Mechanisms of salt stress tolerance development in barley plants under the influence of 5-aminolevulinic acid

Mechanisms of salt stress tolerance development in barley plants under the influence of... Growing barley (Hordeum vulgare L.) plants for 7 days on NaCl solutions (20–200 mM) decreased chlorophyll (Chl) a and b content with respect to that in untreated control plants. The content of free proline and the plant ability to synthesize 5-aminolevulinic acid (ALA) started to increase in parallel at salt concentrations of 20–50 mM. The maximum amount of ALA accumulated in plants grown at 100 mM NaCl was twofold higher than in control plants grown on fresh water. In this case the proline content increased 2.8-fold. On further increase in salt concentration, the rate of ALA accumulation decreased, approaching control values at 150 mM NaCl; even lower rates were observed at 200 mM NaCl. The reduced ability to synthesize ALA was accompanied by an increase in proline content. The albino tissue of plants treated at the seed stage with the antibiotic streptomycin lost its ability to synthesize ALA needed for Chl formation. The proline content in the albino tissue was tenfold higher than in control green plants and was 30-fold higher when the plants were grown on solutions with 100 mM NaCl. No effect of NaCl on ALA-dehydratase activity was noted. As NaCl concentration was raised, there occurred the decrease in magnesium chelatase activity, accumulation of reactive oxygen species (ROS), the increase in ascorbate peroxidase activity, and a slight decrease in lipid peroxidation level. Growing plants in the presence of 150 mM NaCl and 10 or 60 mg/l exogenous ALA led to the increase in proline content (by a factor of 1.8 and 4.2, respectively) and to the decrease in ROS content, in comparison with plants grown on salt solutions without ALA. Furthermore, in the presence of exogenous ALA, the parameters of seedling growth became similar to those of NaCl-untreated plants. The role of ALA in plants as an antistress agent is considered. ALA is supposed to confer tolerance to salt stress by taking part in Chl and heme biosynthesis and also through functioning as a plant growth regulator. A hypothesis is put forward that the impairment of ALA-synthesizing ability may redirect metabolic conversions of glutamic acid from Chl and heme synthesis to the proline synthesis pathway, which would stimulate proline biosynthesis and improve salt tolerance. Russian Journal of Plant Physiology Springer Journals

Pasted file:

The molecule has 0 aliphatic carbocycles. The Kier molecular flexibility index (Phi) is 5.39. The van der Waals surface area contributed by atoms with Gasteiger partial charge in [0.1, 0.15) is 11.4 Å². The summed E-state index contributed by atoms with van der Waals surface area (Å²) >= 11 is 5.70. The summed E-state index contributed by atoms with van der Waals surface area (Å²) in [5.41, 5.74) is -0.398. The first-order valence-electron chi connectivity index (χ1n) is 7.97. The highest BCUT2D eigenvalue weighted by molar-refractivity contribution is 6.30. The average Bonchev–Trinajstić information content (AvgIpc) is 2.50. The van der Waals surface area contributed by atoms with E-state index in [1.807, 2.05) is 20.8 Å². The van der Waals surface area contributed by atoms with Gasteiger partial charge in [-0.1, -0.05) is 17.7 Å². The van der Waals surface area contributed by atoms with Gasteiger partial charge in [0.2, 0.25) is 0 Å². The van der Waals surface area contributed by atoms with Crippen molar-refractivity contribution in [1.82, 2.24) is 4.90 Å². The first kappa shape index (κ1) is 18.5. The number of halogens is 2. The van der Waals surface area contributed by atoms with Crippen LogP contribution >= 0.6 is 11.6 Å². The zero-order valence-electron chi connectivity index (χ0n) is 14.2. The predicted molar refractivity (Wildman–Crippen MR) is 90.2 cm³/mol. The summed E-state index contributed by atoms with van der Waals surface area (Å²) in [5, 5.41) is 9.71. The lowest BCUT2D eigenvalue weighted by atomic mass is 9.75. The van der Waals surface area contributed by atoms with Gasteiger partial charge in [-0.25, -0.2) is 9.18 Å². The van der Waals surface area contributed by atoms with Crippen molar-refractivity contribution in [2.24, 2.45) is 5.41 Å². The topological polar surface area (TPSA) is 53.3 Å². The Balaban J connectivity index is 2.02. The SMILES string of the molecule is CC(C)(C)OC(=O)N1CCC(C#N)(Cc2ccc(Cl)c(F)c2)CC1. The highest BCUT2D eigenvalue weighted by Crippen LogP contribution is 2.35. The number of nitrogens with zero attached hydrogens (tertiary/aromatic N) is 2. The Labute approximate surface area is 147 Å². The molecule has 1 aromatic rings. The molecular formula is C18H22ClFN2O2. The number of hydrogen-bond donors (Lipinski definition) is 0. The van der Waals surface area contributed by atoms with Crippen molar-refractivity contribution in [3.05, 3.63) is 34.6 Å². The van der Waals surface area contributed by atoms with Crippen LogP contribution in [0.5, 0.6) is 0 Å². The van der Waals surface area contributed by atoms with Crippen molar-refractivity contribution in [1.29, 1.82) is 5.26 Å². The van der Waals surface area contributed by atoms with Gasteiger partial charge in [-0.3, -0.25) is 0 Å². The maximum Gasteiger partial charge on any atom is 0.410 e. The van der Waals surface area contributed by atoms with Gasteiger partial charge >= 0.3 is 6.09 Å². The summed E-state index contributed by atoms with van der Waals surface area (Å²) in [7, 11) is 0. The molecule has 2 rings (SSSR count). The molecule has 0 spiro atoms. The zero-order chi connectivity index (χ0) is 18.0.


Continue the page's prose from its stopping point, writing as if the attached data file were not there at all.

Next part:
Mechanisms of salt stress tolerance development in barley plants under the influence of 5-aminolevulinic acid

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SP MAIK Nauka/Interperiodica
Copyright © 2010 by Pleiades Publishing, Ltd.
Life Sciences; Plant Sciences ; Plant Physiology
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